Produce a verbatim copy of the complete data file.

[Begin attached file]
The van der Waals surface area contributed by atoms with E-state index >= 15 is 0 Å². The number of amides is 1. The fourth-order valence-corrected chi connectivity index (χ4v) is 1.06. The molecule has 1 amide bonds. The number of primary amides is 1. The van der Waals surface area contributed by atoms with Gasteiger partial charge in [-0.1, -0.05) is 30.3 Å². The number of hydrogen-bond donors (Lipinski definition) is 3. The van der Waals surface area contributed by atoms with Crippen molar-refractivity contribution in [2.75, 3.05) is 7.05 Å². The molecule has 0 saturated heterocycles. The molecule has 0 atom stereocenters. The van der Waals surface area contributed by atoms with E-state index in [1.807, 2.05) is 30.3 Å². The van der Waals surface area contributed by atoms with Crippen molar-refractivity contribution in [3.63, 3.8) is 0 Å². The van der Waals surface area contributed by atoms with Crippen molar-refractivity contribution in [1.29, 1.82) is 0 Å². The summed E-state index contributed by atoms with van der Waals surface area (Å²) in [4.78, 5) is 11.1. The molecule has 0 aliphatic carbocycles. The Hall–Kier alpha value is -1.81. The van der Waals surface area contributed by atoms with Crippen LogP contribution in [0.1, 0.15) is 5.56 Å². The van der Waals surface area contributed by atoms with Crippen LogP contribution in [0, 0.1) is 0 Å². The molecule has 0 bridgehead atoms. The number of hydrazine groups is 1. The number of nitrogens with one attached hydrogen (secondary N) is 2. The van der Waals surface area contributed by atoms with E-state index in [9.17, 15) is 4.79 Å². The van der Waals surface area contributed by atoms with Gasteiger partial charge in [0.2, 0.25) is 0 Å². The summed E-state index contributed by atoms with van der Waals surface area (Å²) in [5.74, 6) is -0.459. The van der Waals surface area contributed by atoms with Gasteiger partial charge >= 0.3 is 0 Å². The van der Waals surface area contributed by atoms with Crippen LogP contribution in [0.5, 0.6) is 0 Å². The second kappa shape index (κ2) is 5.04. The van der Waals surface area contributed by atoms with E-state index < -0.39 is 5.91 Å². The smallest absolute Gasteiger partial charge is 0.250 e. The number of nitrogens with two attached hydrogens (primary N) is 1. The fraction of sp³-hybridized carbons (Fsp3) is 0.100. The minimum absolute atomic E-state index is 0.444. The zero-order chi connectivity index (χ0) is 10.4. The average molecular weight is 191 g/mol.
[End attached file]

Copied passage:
The van der Waals surface area contributed by atoms with E-state index >= 15 is 0 Å². The number of amides is 1. The fourth-order valence-corrected chi connectivity index (χ4v) is 1.06. The molecule has 1 amide bonds. The number of primary amides is 1. The van der Waals surface area contributed by atoms with Gasteiger partial charge in [-0.1, -0.05) is 30.3 Å². The number of hydrogen-bond donors (Lipinski definition) is 3. The van der Waals surface area contributed by atoms with Crippen molar-refractivity contribution in [2.75, 3.05) is 7.05 Å². The molecule has 0 saturated heterocycles. The molecule has 0 atom stereocenters. The van der Waals surface area contributed by atoms with E-state index in [1.807, 2.05) is 30.3 Å². The van der Waals surface area contributed by atoms with Crippen molar-refractivity contribution in [3.63, 3.8) is 0 Å². The van der Waals surface area contributed by atoms with Crippen molar-refractivity contribution in [1.29, 1.82) is 0 Å². The summed E-state index contributed by atoms with van der Waals surface area (Å²) in [4.78, 5) is 11.1. The molecule has 0 aliphatic carbocycles. The Hall–Kier alpha value is -1.81. The van der Waals surface area contributed by atoms with Crippen LogP contribution in [0.1, 0.15) is 5.56 Å². The van der Waals surface area contributed by atoms with Crippen LogP contribution in [0, 0.1) is 0 Å². The molecule has 0 bridgehead atoms. The number of hydrazine groups is 1. The number of nitrogens with one attached hydrogen (secondary N) is 2. The van der Waals surface area contributed by atoms with E-state index in [9.17, 15) is 4.79 Å². The van der Waals surface area contributed by atoms with Gasteiger partial charge in [0.2, 0.25) is 0 Å². The summed E-state index contributed by atoms with van der Waals surface area (Å²) in [5.74, 6) is -0.459. The van der Waals surface area contributed by atoms with Gasteiger partial charge >= 0.3 is 0 Å². The van der Waals surface area contributed by atoms with Crippen LogP contribution in [0.5, 0.6) is 0 Å². The second kappa shape index (κ2) is 5.04. The van der Waals surface area contributed by atoms with E-state index < -0.39 is 5.91 Å². The smallest absolute Gasteiger partial charge is 0.250 e. The number of nitrogens with two attached hydrogens (primary N) is 1. The fraction of sp³-hybridized carbons (Fsp3) is 0.100. The minimum absolute atomic E-state index is 0.444. The zero-order chi connectivity index (χ0) is 10.4. The average molecular weight is 191 g/mol.